Essential road kit and pedal questions...

Iain C
Iain C Posts: 464
edited June 2008 in Road beginners
Road bike arrives in a few days...can't wait! However I usually ride a full suss MTB and I'd like some advice with regards to what I should be wearing and taking on a road run. I guess there will be a few differences...excuse my ignorance. I've put some guesses/questions in brakets...

So this is what I'd normally do...

Shimano shoes on M520 SPDs (any reason why I can't wear these very comfy shoes on my roadie? I was going to fit the M520s on the roadie and upgrade my MTB to XTR...surely that's cheaper than shoes and pedals for the roadie...)

Baggy shorts (I'm guessing lycra on the roadie...will non-bib shorts fall down?)

Jersey with pockets, riding socks and cycling glasses (fairly safe here I guess)

S Works 2D lid (why do roadie ones not have peaks? Do I just take the peak off my 2D lid? What's the point?)

Gloves (1st/2nd fingers are full finger)

Camelbak rucksack to keep stuff in (underseat storage instead?)

Camelbak bladder (I guess water in a bottle instead...why?)

Slime bands in my tyres (yes or no for a road bike?)

1 or 2 spare tubes plus possibly stick on patches in case it's really thorny or I get pinch flats (do peorple botehr or are patches enough?)

Canondale dual action mini pump in water bottle mount or Camelbak (pump or CO2? Where does it go?)

35-45 PSI in the tyres (120 psi?)

Multitool with chain breaker, hex keys etc (needed or not? Less to go wrong I guess...?)

Front fork locked out with ProPedal enaged on the rear shock for climbing (try as I might i can't seem to get any wheel travel info on the Giant TCR Alliance 1...I have a feeling this might mean it's a hardtail.... :lol: )

Thanks in advance...and have I forgotten/need to buy anything?


  • Zendog1
    Zendog1 Posts: 816
    Wow thats a big list - a few thoughts.

    520's will be fine until you get into carbon road shoes.

    Licra shorts with padding will seriously help your sit bones get used to skinny high pressure tires. Bibs are more comfortable but not essential.

    If you have a peak on you can't see where you are going - flatter position on a roadie. Ditto with a camelbak - really sweaty back. It's best to go for bottles and a saddle pack.

    No slime - spare tubes definately (I pack two).

    Pump on frame is best (opinion).

    120 might be a bit harsh to start with 23's - try 90-100 as an intro.

    Multitool just in case but I've only used mine once in the last 12k road miles.

    Cheers and enjoy
  • Rich Hcp
    Rich Hcp Posts: 1,355
    As above.

    I have bought a Camelbak for use on my MTB, I'll use it occasionally on the roadie.

    Most people use fingerless gloves, but use what's comfortable.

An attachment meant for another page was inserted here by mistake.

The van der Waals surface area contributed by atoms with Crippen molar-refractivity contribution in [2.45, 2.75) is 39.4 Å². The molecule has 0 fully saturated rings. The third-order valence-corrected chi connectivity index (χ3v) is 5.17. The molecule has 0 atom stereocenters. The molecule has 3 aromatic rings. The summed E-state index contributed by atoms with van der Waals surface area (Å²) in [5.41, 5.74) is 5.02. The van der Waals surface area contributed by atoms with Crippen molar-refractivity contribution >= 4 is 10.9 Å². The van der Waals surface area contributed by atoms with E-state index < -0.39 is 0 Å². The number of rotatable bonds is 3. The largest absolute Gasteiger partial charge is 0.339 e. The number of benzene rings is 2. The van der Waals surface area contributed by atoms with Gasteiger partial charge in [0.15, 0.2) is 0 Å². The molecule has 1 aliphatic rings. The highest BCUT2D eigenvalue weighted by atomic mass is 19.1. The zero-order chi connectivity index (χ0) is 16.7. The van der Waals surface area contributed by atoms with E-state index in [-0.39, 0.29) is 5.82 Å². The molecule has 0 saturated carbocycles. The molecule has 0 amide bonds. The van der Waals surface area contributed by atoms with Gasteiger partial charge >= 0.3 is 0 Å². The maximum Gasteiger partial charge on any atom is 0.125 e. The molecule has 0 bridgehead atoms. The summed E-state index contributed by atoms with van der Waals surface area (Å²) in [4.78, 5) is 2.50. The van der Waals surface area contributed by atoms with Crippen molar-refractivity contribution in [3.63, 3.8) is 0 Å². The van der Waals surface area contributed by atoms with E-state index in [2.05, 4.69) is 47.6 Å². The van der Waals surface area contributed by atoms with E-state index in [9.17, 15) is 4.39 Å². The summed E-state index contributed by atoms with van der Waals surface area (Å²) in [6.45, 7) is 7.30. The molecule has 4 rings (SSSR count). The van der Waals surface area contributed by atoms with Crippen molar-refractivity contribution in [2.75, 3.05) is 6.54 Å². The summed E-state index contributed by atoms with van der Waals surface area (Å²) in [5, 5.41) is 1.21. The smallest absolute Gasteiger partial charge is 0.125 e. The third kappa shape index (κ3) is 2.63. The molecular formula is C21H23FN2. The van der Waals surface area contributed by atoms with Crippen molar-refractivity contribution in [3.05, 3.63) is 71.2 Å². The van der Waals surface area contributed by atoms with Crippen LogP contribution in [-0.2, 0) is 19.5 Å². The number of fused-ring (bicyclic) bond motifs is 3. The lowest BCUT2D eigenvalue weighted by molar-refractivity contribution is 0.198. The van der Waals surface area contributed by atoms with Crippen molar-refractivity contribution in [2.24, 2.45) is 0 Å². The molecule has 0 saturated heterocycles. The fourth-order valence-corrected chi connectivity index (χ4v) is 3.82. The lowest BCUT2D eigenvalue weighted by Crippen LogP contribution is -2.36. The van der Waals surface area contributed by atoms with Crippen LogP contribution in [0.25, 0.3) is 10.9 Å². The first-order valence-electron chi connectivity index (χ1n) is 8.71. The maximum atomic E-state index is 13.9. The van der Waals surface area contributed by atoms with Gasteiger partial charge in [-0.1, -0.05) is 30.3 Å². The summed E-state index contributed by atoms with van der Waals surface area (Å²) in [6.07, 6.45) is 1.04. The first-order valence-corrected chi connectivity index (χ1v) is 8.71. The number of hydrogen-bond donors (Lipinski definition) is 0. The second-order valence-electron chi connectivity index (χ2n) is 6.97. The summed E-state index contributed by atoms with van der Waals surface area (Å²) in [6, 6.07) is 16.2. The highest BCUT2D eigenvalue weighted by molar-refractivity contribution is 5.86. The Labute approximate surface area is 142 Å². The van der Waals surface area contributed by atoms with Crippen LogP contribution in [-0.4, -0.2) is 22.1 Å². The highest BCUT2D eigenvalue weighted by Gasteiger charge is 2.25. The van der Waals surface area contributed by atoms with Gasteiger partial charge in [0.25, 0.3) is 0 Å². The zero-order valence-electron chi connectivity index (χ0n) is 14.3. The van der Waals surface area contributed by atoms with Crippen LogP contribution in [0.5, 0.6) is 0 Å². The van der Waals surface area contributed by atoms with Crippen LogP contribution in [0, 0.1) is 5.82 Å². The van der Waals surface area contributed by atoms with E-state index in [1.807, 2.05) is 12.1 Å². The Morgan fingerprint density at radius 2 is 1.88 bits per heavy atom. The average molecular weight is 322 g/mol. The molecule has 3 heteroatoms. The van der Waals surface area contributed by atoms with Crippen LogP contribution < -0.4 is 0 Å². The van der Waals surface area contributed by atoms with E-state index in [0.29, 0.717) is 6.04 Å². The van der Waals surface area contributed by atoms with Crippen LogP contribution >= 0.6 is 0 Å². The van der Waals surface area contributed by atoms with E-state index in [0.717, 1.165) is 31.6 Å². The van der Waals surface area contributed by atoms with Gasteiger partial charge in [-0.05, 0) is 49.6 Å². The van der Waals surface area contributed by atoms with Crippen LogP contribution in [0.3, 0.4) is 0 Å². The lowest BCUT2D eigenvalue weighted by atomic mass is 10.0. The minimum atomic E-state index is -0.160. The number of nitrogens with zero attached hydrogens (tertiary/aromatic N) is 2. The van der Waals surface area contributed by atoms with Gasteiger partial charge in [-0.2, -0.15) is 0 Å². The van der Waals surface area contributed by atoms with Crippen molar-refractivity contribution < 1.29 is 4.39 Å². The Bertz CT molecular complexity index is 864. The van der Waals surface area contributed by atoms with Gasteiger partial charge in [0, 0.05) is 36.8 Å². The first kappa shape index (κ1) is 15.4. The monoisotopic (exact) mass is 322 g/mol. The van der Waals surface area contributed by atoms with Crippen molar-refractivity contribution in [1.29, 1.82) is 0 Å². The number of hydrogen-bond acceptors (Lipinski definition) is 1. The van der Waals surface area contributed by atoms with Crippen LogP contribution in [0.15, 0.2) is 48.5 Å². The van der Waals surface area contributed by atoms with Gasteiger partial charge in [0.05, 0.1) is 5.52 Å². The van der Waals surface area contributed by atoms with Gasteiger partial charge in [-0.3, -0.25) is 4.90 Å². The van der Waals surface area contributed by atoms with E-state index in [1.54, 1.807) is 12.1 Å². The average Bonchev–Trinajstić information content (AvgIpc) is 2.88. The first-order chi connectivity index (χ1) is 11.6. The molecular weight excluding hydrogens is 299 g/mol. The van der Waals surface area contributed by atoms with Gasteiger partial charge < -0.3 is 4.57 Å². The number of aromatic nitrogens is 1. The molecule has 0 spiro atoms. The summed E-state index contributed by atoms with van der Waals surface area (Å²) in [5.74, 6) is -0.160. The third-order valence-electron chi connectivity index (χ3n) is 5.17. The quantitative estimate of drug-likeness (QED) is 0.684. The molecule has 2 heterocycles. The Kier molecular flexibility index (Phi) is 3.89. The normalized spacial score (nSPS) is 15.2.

Don't bother with slime, spare tubes are the best bet and invest in some more 'p*nc*re risistent tyres.

    I carry one allen key, to adjust saddle height

    Try the peaked helmet you have, I use my one without a peak for botth types of riding.

    Lastly, always wave and say hello to other cyclists :lol:

    Giving it Large
  • Iain C
    Iain C Posts: 464
    Good tips, thanks guys.

    The helmet peak was obvious really wasn't it! I'm sure I would have worked out why the peak had to come off the moment I got on the bike! :D
  • acorn_user
    acorn_user Posts: 1,137
    The others have covered most things. There's nothing wrong with "mtb" pedals on "road bikes. I know a lot of people who use them, including myself (Time ATAC). It's nice to be able to walk around in the shoes.

    The other thing is tyre pressure. 120psi is too high! If you ride that high a pressure, you will get beaten up by the bike. It's usually better to run the pressure a little lower and have a smoother ride and better cornering.
  • nkirussell
    nkirussell Posts: 16
    When I was a medical school one of the neurosurgeons that taught us said that having a peak on your bike helmet can cause a rapid twisting of your head if you were to fall off your bike and the corner of the peak hit the road first. He said that this twisting can be rapid enough to cause sheering forces between the white and grey matter in your brain resulting in neuronal disruption.

    Always seemed like a good enough reason to me not to wear a helmet with a peak on the road. But clearly any helmet is better than none at all!!
  • Iain C
    Iain C Posts: 464
    I'd heard something similar about helmet design, but for motorbikes. The scary looking Simpson (as worn by The Stig) is actually illegal on the road for that very reason amongst others (the shape, not the peak) and that's why it's pretty unique in terms of design AFAIK. Not sure how Moto-X helmets do though!